Exceptionally convenient and potentially ruinous, payday loans now have to obey a fresh set of rules. Here’s what they are and what means for you
- 09:27, Two JAN 2015
- Updated 09:35, Two JAN 2015
Effective January Two, payday lenders are required to be fairer, in many cases cheaper and have been outright banned from a string of their least pleasant habits (sadly, not the adverts).
As a result more than 100 payday loan firms have been driven out of business – 30 being shut down and another 70 simply stopping suggesting them, while 450 high-street payday loan shops have closed.
“Today’s crackdown on the payday lending market comes not a moment too soon. Lenders must now commence challenging on price and treating their customers fairly,” said Which? executive director, Richard Lloyd.
But what are the switches and do they mean a better deal for you?
The fresh rules
Lenders cannot charge more than 0.8% of the total amount borrowed a day. This includes both interest and any other fees
Lenders can never, ever charge more than 100% of the amount borrowed – no matter what charges are incurred or how long the debt lasts
Charges for late payment etc can never be more than £15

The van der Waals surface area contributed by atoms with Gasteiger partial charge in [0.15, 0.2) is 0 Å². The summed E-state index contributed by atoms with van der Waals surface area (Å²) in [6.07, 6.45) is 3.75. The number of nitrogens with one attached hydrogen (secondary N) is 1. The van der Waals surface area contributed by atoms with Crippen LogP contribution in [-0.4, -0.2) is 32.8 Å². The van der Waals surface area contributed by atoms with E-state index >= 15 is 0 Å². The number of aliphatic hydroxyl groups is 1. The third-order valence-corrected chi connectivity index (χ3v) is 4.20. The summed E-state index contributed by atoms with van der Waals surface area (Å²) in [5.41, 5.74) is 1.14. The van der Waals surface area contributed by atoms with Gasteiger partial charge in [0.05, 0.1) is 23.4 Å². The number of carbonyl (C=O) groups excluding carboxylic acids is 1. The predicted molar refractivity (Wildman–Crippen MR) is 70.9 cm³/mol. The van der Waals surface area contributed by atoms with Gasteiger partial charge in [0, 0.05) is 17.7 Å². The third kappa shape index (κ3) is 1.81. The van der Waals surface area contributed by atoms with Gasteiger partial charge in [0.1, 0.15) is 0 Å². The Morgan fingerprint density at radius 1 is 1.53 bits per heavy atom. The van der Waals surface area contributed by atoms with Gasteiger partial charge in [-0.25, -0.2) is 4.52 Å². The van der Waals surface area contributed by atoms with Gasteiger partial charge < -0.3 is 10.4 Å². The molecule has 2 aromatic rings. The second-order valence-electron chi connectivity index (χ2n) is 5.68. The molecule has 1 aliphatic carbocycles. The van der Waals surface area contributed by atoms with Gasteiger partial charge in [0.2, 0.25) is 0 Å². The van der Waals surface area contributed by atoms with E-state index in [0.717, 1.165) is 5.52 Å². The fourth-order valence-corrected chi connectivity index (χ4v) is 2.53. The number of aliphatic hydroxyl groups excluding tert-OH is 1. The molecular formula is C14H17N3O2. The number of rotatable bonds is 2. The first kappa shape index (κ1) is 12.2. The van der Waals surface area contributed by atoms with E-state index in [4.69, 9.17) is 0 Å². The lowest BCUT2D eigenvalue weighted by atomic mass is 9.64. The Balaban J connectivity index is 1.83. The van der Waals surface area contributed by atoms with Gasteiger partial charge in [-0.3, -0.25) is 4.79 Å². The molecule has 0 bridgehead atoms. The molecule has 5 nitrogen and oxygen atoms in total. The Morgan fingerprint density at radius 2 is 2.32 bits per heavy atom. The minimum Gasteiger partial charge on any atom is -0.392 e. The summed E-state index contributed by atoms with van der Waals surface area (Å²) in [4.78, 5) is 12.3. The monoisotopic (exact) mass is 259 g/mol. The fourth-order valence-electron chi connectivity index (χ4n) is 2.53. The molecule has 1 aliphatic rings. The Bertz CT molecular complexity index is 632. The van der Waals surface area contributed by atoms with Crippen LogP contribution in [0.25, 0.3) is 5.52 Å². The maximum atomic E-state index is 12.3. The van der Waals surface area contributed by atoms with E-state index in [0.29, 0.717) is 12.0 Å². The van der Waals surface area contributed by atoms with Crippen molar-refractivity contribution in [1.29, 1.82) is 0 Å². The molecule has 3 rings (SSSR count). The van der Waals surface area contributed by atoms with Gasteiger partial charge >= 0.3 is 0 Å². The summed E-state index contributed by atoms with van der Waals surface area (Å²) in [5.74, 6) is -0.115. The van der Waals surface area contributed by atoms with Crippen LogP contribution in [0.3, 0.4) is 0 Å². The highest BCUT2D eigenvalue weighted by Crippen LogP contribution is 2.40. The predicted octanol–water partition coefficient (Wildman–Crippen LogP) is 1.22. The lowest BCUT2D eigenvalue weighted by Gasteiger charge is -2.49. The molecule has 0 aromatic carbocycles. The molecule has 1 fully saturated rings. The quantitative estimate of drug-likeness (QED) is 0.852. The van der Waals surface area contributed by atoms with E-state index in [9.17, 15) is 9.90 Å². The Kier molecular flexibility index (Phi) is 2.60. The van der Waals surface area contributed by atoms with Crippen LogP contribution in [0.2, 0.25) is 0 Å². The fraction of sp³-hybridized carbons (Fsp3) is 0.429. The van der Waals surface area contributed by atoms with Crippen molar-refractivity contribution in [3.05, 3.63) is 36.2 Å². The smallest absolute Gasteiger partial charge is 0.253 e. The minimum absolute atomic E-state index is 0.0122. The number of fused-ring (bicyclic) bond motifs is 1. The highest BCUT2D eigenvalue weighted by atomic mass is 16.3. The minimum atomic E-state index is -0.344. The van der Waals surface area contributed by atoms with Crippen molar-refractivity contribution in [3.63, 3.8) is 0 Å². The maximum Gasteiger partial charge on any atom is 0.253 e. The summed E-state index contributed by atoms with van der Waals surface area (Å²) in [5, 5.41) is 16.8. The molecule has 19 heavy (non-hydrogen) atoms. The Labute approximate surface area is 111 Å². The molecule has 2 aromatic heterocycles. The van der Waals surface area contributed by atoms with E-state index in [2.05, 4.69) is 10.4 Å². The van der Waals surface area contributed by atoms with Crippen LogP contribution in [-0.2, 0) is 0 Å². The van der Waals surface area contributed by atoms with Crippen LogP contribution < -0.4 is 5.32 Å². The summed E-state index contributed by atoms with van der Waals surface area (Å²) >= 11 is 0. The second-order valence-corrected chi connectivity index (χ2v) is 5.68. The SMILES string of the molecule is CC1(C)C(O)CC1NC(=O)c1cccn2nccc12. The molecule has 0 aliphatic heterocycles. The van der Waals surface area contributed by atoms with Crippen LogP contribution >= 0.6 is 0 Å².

Do the fresh payday loans rules go far enough?
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What they mean
That all means that if you borrow £100 for 30 days, you should never be charged more than £24 in interest and charges. On top of that, even if you fight to pay the money back, you will never pay back more than £200 in total.
Expensive, yes, but better than the situation before when debts could potentially spiral into the thousands.
“Payday lenders have been holding vulnerable consumers to ransom with excessive rates and fees for far too long,” said David Mann, Head of Money at uSwitch.com .
“It’s high time these regulations were brought in, to break the cycle of extortionate lending and force unscrupulous lenders to radically switch the way they do things or stop lending altogether. These rogue traders will only react to raunchy act, and this is the hardest we have seen yet.”
Fresh Payday loan rules
How much you can be charged a day
The most you will ever have to pay back
The most you can be charged in fees
Who do I complain to?
Under the fresh rules, the Financial Conduct Authority – the same people that regulate thew banks – can step in if a payday lender violates the fresh rules.
If you feel you have been hard done by, you should raise the issue with the lender and if the payday loan company doesn’t deal with your complaint, you can take it to the Financial Ombudsman service eight weeks after very first raising the issue.
Using a free online complaints resolution service can help you track your complaint and lets you know who to contact when.